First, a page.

I hugely enjoyed The Shawshank Redemption. This 2009 adaptation by Owen O’Neill and Dave Johns is based not on the 1994 Columbia Movie but on Stephen King’s original 1982 novella Rita Hayworth and Shawshank Redemption. Some of the secondary characters are rather two-dimensional, but only during the ‘disappearing scene’ in Act Two does one miss what Hollywood did for the story, as the play allows one to use the imagination much more, especially, as in the novella, the plot is, from time to time, narrated by one of Shawshank Penitentiary’s inmates, Ellis ‘Red’ Redding, a wonderfully rounded performance from Ben Onwukwe, instantly making the audience feel involved.
For those who have never seen the film or read the book, the plot concerns Andy Dufresne (a beautifully understated, calm performance from Joe Absolom – totally believable) who is sentenced to life imprisonment for the murder of his wife and her lover, despite his professions of innocence. He finds solace and eventual redemption through acts of common decency. Some of the roles, such as that of Warden Stammas (Mark Heenehan) verge on the stereotypical: he is very much the ‘villain’ of the piece, but when he gets his comeuppance, as we spend much of the play hoping he will, we feel like cheering! Heenehan is perfect in this part, successfully treading a fine line between ‘authority’ and ‘downright nasty’.
Likewise, Leigh Jones as Rooster, to whom violence is second nature.
Others who impress in this twelve-strong all-male cast include Tommy Williams, a first offender and young when compared to the rest of the inmates, strongly acted by Coulter Dittman, who does not appear until Act Two, but whom we quickly get to know and empathise with. Then there is Jay Marsh as another ‘hard’ man, Bogs Diamond. It is a shame that Stephen King does not tell us more about some of these characters, but both the original book and the play would be much longer if he did, and he concentrates on building the relationship between Red and Dufresne.
David Esbjornson has directed this play with a great deal of light and shade, knowing instinctively when to let the pace and volume relax, and when to push it on, ensuring that it flows seamlessly. Associate Director Tim Welton has succeeded in the almost impossible task of keeping the production fresh throughout a long tour (it started at Windsor in September 2022 and ends at Woking in April 2023 – at present!) and must be congratulated on making the play still feel as fresh as the first week!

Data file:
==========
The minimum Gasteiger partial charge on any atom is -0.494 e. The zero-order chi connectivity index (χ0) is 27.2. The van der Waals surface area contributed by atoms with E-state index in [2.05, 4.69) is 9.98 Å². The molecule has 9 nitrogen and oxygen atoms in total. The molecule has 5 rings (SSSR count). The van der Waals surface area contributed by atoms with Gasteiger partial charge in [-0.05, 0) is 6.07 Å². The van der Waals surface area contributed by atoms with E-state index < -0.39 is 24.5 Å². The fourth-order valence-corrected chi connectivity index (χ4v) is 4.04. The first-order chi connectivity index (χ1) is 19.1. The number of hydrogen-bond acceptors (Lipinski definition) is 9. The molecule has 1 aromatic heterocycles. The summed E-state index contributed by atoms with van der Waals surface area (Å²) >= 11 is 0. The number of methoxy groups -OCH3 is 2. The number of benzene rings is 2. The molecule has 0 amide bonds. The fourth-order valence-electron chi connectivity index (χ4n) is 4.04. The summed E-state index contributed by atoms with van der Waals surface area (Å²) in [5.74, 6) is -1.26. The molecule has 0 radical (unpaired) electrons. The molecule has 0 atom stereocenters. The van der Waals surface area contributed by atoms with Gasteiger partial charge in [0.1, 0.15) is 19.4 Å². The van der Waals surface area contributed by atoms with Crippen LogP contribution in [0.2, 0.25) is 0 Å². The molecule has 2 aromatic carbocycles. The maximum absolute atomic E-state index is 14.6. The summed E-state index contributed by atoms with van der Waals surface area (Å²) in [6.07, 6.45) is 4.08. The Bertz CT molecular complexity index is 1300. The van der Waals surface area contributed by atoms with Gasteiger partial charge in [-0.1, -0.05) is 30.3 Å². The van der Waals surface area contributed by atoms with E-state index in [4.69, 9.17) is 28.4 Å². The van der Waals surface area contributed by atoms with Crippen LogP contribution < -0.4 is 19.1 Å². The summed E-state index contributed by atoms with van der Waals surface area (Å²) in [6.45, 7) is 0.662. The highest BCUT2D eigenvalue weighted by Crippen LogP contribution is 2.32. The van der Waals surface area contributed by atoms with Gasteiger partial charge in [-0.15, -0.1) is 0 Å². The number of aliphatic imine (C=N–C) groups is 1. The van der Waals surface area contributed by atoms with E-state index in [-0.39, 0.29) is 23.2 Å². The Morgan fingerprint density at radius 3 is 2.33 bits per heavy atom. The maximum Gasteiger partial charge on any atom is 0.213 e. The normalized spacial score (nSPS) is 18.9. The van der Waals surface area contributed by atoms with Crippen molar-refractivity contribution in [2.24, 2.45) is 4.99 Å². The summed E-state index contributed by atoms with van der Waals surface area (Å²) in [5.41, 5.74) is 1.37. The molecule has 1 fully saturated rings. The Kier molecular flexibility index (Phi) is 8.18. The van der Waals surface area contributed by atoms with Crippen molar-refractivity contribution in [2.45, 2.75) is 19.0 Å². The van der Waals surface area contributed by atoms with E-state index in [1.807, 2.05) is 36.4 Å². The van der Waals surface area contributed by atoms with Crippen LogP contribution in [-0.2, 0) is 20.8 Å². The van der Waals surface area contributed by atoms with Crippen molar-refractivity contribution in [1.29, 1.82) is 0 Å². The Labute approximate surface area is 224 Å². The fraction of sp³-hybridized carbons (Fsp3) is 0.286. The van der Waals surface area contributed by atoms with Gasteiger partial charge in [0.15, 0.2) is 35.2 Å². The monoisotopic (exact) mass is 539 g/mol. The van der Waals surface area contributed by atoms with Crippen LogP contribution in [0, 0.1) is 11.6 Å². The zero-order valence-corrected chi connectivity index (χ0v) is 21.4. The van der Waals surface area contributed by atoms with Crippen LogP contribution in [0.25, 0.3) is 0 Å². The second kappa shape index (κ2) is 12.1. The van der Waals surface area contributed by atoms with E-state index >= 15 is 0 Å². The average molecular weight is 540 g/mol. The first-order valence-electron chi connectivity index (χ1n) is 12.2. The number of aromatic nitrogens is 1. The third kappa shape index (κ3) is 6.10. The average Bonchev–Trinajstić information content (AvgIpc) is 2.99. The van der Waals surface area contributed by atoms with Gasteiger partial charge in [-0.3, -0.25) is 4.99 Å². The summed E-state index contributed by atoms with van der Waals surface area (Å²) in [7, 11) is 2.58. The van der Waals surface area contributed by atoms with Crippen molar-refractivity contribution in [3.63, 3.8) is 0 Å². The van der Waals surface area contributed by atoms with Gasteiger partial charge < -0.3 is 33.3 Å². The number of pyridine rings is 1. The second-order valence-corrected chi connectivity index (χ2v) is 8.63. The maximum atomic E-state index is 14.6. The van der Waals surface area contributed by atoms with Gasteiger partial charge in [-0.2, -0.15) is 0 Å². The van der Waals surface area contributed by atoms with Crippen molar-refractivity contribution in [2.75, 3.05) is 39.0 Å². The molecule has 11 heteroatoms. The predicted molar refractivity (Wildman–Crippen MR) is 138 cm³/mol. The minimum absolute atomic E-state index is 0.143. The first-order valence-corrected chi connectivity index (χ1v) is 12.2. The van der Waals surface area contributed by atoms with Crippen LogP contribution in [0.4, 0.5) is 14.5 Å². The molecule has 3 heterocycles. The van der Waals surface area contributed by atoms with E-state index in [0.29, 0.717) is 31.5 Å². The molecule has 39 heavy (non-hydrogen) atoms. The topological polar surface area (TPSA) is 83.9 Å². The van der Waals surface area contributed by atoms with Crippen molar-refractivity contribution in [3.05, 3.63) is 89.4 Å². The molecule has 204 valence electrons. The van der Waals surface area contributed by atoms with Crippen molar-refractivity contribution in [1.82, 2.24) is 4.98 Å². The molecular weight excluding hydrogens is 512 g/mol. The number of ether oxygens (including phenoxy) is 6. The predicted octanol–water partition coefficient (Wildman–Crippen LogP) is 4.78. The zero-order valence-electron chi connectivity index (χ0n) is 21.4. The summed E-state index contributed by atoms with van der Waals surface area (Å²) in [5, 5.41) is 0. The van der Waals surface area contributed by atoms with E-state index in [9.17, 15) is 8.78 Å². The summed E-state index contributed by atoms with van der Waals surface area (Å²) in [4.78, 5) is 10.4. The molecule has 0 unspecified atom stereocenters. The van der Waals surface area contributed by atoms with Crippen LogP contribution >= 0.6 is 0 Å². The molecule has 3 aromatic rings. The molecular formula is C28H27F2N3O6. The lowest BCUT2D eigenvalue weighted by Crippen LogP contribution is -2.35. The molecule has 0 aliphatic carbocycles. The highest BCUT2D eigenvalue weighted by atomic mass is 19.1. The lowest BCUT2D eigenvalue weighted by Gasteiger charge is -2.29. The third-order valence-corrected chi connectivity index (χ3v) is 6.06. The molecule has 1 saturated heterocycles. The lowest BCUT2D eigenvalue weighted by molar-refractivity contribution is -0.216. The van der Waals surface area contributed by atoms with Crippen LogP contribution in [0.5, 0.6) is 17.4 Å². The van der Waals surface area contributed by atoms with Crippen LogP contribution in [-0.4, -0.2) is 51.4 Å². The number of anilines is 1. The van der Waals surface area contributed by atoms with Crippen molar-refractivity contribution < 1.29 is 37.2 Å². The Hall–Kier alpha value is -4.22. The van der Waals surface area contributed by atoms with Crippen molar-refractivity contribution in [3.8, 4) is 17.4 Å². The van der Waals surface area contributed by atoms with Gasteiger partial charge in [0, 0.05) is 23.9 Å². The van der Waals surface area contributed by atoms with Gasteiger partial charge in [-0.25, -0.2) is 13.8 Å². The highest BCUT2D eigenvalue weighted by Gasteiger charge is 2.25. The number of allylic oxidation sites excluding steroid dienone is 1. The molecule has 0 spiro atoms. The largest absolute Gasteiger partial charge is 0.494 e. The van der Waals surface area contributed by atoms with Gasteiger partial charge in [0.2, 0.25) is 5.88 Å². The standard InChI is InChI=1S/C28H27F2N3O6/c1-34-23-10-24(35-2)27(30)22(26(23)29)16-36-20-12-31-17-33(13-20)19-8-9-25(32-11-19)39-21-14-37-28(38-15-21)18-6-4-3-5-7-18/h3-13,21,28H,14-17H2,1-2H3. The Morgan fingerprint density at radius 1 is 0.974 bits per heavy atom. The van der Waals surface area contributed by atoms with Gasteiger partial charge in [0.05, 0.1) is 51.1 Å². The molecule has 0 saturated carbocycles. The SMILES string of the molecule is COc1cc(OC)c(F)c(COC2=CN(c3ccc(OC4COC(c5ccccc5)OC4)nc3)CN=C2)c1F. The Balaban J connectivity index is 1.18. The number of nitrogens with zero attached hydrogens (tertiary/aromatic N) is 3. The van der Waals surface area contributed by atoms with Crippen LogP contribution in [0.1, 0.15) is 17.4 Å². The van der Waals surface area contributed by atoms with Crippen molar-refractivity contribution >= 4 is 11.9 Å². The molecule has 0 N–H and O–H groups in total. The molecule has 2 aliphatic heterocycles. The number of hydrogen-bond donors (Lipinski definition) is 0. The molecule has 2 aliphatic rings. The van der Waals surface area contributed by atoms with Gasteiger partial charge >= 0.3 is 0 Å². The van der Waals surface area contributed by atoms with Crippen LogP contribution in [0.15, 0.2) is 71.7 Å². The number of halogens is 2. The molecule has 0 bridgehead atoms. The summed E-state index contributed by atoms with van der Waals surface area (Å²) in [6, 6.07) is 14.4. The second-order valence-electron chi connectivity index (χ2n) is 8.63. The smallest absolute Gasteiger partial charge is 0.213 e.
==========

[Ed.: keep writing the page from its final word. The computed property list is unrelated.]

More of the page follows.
Evocative, mood-enhancing lighting (Chris Davey) of Gary McCann’s brooding set concentrates the action effectively and Alison de Burgh’s fights are very believable.
Obviously not a ‘great play’ but one that is just the ticket for a cold January evening in Brighton, especially as ATG still has its ‘price promise’ of tickets for as little as £13. Whether or not you have seen the film or read the book, this is, as I said in my first paragraph, a hugely enjoyable and engrossing evening at the theatre. Very highly recommended and, as I have stated before, Brighton is only one hour from London!
Review by John Groves
Based on the 1982 novella Rita Hayworth and The Shawshank Redemption, the play examines desperation, injustice, friendship and hope behind the claustrophobic bars of a maximum-security facility.
Despite protests of his innocence, Andy Dufresne is handed a double life sentence for the brutal murder of his wife and her lover. Incarcerated at the notorious Shawshank facility, he quickly learns that no one can survive alone. Andy strikes up an unlikely friendship with the prison fixer Red, and things take a slight turn for the better. However, when Warden Stammas decides to bully Andy into subservience and exploit his talents for accountancy, a desperate plan is quietly hatched…
Joe Absolom’s impressive TV career has barely seen him off our screens in 25 years: from Matthew Rose in EastEnders to Al Large in Doc Martin, Christopher Halliwell in A Confession and Andy Warren in The Bay. Ben Onwukwe boasts a 30-year stage career including leading roles with the RSC and Royal Court, as well as 11 years on TV as Recall McKenzie in London’s Burning and more recently, the role of Jackson Donckers in Professor T.
Adapted by Owen O’Neill and Dave Johns
Directed by David Esbjornson
Theatre Royal Brighton
Until Sat 28 Jan 2023
Mon 30 Jan – Sat 4 Feb 2023
Regent Theatre, Stoke-on-Trent
Mon 20 Feb – Sat 25 Feb 2023
Aylesbury Waterside Theatre
Mon 3 Apr – Sat 8 Apr 2023
New Victoria Theatre, Woking
Mon 17 Apr – Sat 22 Apr 2023